In "Richard Cory", how did the townspeople respond to Richard Cory?

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The townspeople look at Richard Cory with a mixture of admiration, envy, and awe. The crucial factor in their view of him is that he represents success, the achievement of having made money and yet still having remained "down to earth":

And he was always quietly arrayed,

And he was always human when he talked.

Cory represents the "American Dream." The essence of that dream is to rise from an ordinary beginning to wealth (though we have no way of knowing if this has really been Cory's path), unlike in Europe where class and wealth were largely inherited things. Ordinary Americans historically have often identified with the rich because of the promise that anyone can make it on his or her own in the US meritocracy. The bitterness of the speaker in "Richard Cory" is unexpected and strikes the reader like a whip:

So on we worked, and waited for the light,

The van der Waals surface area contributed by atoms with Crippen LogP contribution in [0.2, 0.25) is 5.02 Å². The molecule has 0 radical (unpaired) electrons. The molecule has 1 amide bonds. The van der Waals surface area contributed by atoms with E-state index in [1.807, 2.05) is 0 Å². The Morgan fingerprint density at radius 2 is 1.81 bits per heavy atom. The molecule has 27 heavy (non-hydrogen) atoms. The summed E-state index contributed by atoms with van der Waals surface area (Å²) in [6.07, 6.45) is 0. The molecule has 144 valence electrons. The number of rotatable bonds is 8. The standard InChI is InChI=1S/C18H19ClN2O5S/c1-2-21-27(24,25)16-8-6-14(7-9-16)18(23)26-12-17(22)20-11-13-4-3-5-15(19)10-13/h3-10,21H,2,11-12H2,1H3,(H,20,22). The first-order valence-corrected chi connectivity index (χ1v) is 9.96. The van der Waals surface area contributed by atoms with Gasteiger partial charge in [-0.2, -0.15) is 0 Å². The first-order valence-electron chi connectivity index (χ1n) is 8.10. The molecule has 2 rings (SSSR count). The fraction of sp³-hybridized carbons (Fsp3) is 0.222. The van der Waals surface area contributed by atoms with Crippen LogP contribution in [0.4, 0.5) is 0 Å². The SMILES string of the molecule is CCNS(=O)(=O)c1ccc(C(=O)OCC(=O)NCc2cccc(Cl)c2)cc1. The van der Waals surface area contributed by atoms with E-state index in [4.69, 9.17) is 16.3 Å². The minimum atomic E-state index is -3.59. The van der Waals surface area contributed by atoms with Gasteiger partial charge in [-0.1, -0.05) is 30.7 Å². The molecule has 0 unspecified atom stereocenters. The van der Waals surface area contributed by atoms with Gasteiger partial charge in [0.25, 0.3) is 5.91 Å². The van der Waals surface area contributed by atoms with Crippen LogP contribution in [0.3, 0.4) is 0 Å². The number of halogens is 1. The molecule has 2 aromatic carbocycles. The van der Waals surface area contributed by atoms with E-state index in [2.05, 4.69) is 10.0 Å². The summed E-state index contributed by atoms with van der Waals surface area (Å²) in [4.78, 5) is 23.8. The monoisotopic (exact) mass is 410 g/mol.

And went without the meat and cursed the bread;

Given this, and the fact that Richard Cory goes home and "puts a bullet through his head," the townspeople thus seem to be mistaken in viewing him with envy. One might consider what this says about the American Dream as it affects both those who have "made it" and those who have not. Also, one might look at the 1965 Simon and Garfunkel song based on Robinson's poem and consider which aspects of it Paul Simon's lyrics expand on, and which aspects are emphasized or deemphasized, and what this says about that same dream.

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People looked at Richard Cory with a mixture of respect and envy: He "jingled" when he walked, and was full of grace and refinement. Because of these facts, people were sometimes jealous of his riches or his lavish lifestyle, but at the same time, the "commoners" of the town admired him for his amassed wealth and style.

The irony in all this is that, at the poem's end, we learn that Cory's lifestyle and wealth led to him taking his own life. The author is pointing out the folly of people's thinking regarding wealth and riches.

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